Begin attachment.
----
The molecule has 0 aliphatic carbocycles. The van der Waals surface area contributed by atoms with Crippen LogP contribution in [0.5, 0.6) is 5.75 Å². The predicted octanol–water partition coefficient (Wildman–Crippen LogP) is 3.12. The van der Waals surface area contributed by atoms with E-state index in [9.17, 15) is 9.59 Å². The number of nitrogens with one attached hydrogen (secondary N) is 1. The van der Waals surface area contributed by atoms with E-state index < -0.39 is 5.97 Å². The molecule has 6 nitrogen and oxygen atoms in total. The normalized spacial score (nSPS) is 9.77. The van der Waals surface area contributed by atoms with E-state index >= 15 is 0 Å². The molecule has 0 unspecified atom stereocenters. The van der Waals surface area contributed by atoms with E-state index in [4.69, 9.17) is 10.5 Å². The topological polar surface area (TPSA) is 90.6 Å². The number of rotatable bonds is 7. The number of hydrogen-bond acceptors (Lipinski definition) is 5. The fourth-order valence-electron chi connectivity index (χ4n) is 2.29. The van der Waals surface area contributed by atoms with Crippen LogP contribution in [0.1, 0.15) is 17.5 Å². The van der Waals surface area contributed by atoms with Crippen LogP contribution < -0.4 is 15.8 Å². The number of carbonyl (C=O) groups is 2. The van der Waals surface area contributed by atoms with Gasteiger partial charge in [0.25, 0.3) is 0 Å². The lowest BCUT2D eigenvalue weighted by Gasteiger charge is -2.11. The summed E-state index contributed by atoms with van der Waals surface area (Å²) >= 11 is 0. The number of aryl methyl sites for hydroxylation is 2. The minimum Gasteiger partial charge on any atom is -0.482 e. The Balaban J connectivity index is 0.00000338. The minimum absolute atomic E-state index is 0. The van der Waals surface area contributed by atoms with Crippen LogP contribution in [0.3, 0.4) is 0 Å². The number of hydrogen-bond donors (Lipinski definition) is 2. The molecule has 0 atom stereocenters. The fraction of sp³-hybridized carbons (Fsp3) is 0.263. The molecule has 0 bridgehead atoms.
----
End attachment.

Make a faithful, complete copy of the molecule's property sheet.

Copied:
The molecule has 0 aliphatic carbocycles. The van der Waals surface area contributed by atoms with Crippen LogP contribution in [0.5, 0.6) is 5.75 Å². The predicted octanol–water partition coefficient (Wildman–Crippen LogP) is 3.12. The van der Waals surface area contributed by atoms with E-state index in [9.17, 15) is 9.59 Å². The number of nitrogens with one attached hydrogen (secondary N) is 1. The van der Waals surface area contributed by atoms with E-state index < -0.39 is 5.97 Å². The molecule has 6 nitrogen and oxygen atoms in total. The normalized spacial score (nSPS) is 9.77. The van der Waals surface area contributed by atoms with E-state index >= 15 is 0 Å². The molecule has 0 unspecified atom stereocenters. The van der Waals surface area contributed by atoms with E-state index in [4.69, 9.17) is 10.5 Å². The topological polar surface area (TPSA) is 90.6 Å². The number of rotatable bonds is 7. The number of hydrogen-bond acceptors (Lipinski definition) is 5. The fourth-order valence-electron chi connectivity index (χ4n) is 2.29. The van der Waals surface area contributed by atoms with Crippen LogP contribution in [0.1, 0.15) is 17.5 Å². The van der Waals surface area contributed by atoms with Crippen LogP contribution < -0.4 is 15.8 Å². The number of carbonyl (C=O) groups is 2. The van der Waals surface area contributed by atoms with Gasteiger partial charge in [0.25, 0.3) is 0 Å². The lowest BCUT2D eigenvalue weighted by Gasteiger charge is -2.11. The summed E-state index contributed by atoms with van der Waals surface area (Å²) >= 11 is 0. The number of aryl methyl sites for hydroxylation is 2. The minimum Gasteiger partial charge on any atom is -0.482 e. The Balaban J connectivity index is 0.00000338. The minimum absolute atomic E-state index is 0. The van der Waals surface area contributed by atoms with Crippen LogP contribution in [0.3, 0.4) is 0 Å². The number of hydrogen-bond donors (Lipinski definition) is 2. The molecule has 0 atom stereocenters. The fraction of sp³-hybridized carbons (Fsp3) is 0.263. The molecule has 0 bridgehead atoms.